- Slides: 13
NULLIFICATION CRISIS: Civil war averted
THE ECONOMIES OF THE NORTH AND SOUTH Economy of the North Fishing, shipbuilding industry and naval supplies, trade and port cities Skilled craftsmen, shopkeepers, manufacturing (textiles, tools, metals, building materials, etc. ) Economy of the South Large farms/plantations, cash crops (tobacco, indigo, rice, cotton), wood products, small farms Slavery
THE DEBATE OVER TARIFFS Tariffs are taxes that the government puts on imported goods (Goods brought in from other countries). Pro: If you were a craftsman or manufacturer in the United States, you would like tariffs because your products would not have that additional tax, therefore your products are cheaper than foreign products. People will be more likely to buy your products. Con: If your business is agriculture, you need to sell your food and raw materials and buy manufactured goods. You may depend on foreign nations to buy your goods and in return you buy their manufactured goods. You are afraid that tariffs will make foreign goods more expensive. You worry that if you don’t buy their goods, then they won’t buy your farm goods and your economy will suffer.
TARIFF OF 1828 THE TARIFF OF ABOMINATIONS Congress passed a controversial high protective tariff on imported raw materials and manufactured goods Southerners felt economic interests of the Northeast were determining national policy
JOHN C. CALHOUN – SOUTH CAROLINA Vice President under Andrew Jackson Believed the Tariff of 1828 was unconstitutional since it favored the North Insisted that states had a right to refuse to follow a law if the state felt it violated its rights States could declare a federal law null and void This is called nullification, a rejection of the law He and many other Southerners called the 1828 tariff a “Tariff of Abominations”
SOUTH CAROLINA EXPOSITION AND PROTEST JOHN C. CALHOUN Read the Document and Complete the APPARTS Analysis – 15 minutes
ANDREW JACKSON Believed in preserving the Union and fought nullification Recommended to Congress to reduce the Tariff of 1828, so they passed another tariff in 1832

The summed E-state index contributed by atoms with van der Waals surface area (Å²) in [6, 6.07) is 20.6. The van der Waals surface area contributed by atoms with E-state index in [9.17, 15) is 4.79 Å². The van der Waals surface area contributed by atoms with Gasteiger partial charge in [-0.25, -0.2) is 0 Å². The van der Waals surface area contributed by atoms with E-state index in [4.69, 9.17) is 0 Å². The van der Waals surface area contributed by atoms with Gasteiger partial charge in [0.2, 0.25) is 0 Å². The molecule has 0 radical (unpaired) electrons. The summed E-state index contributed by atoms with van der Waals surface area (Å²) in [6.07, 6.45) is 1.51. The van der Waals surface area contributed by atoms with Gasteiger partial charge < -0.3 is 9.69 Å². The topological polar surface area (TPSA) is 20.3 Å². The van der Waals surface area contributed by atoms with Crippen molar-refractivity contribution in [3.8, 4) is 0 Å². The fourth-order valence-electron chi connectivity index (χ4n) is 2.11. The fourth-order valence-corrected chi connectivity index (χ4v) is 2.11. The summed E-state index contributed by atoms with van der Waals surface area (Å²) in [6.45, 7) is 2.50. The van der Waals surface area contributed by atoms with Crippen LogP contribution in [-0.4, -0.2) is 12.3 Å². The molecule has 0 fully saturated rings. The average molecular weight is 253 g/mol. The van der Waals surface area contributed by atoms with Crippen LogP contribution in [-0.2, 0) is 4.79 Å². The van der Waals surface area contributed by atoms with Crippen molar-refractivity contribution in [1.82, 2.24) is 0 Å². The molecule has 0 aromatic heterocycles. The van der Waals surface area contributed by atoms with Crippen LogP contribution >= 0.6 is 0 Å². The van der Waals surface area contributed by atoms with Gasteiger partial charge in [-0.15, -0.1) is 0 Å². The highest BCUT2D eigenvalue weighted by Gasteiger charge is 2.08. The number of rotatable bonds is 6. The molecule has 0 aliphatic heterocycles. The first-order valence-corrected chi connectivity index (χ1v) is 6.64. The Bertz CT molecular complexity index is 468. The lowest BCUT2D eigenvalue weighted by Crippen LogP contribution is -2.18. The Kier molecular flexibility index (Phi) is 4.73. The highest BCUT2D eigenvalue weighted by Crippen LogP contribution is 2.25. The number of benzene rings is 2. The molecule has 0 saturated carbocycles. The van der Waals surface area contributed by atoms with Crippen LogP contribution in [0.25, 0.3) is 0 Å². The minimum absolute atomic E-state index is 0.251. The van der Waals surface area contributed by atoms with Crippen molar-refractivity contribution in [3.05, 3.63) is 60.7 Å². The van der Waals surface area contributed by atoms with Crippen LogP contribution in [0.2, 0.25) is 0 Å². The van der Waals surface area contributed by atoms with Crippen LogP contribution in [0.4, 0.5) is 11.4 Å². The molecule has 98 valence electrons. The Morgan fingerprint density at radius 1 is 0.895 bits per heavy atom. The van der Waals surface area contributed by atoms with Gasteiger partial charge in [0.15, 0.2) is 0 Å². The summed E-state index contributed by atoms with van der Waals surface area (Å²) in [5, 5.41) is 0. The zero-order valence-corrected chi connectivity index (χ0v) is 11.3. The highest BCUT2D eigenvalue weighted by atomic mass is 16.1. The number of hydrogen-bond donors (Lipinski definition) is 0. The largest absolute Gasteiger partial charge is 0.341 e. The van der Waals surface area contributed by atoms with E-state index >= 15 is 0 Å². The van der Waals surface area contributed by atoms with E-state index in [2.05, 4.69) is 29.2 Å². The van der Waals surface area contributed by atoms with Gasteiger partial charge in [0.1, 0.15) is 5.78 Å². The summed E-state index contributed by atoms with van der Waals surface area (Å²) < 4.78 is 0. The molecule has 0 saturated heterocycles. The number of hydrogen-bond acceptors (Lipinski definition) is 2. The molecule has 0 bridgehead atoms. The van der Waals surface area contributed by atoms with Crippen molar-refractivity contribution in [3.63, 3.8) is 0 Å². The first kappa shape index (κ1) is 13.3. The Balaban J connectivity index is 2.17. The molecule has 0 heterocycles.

NULLIFICATION ORDINANCE South Carolina was not pleased with the new tariff either. They said it was oppressive, so the state passed the Nullification Ordinance in 1832. Declared the Tariffs of 1828 and 1832 null and void Stated they would secede if the federal government used force to make them comply.
JACKSON’S RESPONSE Claimed secession would be considered treason. Defended the federal government’s power to impose tariffs and chastised South Carolina for violating federal law because a state had no right to declare any national law null and void.
ANDREW JACKSON’S NULLIFICATION PROCLAMATION Read the Document and Complete the APPARTS Analysis – 10 minutes
JACKSON’S NULLIFICATION PROCLAMATION Author Place and Time Prior Knowledge Audience Reason Andrew Jackson 1832, Washington D. C. Jackson is President; He supports the Union; South Carolina has nullified the Tariffs and threatened to secede if they are forced to comply South Carolina political leaders; leaders of other states who sympathize with South Carolina; people of South Carolina To assert federal authority and enforce the federal tariffs; to prevent South Carolina from seceding from the Union when it is enforced; Wants to keep the union together The Main Idea Nullification is not an option; federal law will be enforced; South Carolina wants to break up the union; secession will be considered treason; appealing to S. C. ’s patriotism and history with references to Revolutionary families Significance Jackson is upholding federal authority and establish that secession is treason; responding to first true threat of breaking apart the union; We see the beginnings of the state’s rights arguments and a growing rift between the north and the south over federal policy
FORCE BILL Jackson asked Congress to grant him the ability to use military force to compel South Carolina to accept and follow the law -- The Force Bill Meanwhile Henry Clay proposed another tariff in Congress that would reduce tariffs significantly over the next ten years – Compromise Tariff Both of these passed in 1833, and South Carolina repealed its ordinance.
WHO WON? Both sides claimed victory Nationalists said they won because they showed that no state is more powerful than the federal government. South Carolina said that the nullification process allowed them to get what they wanted. What do you think?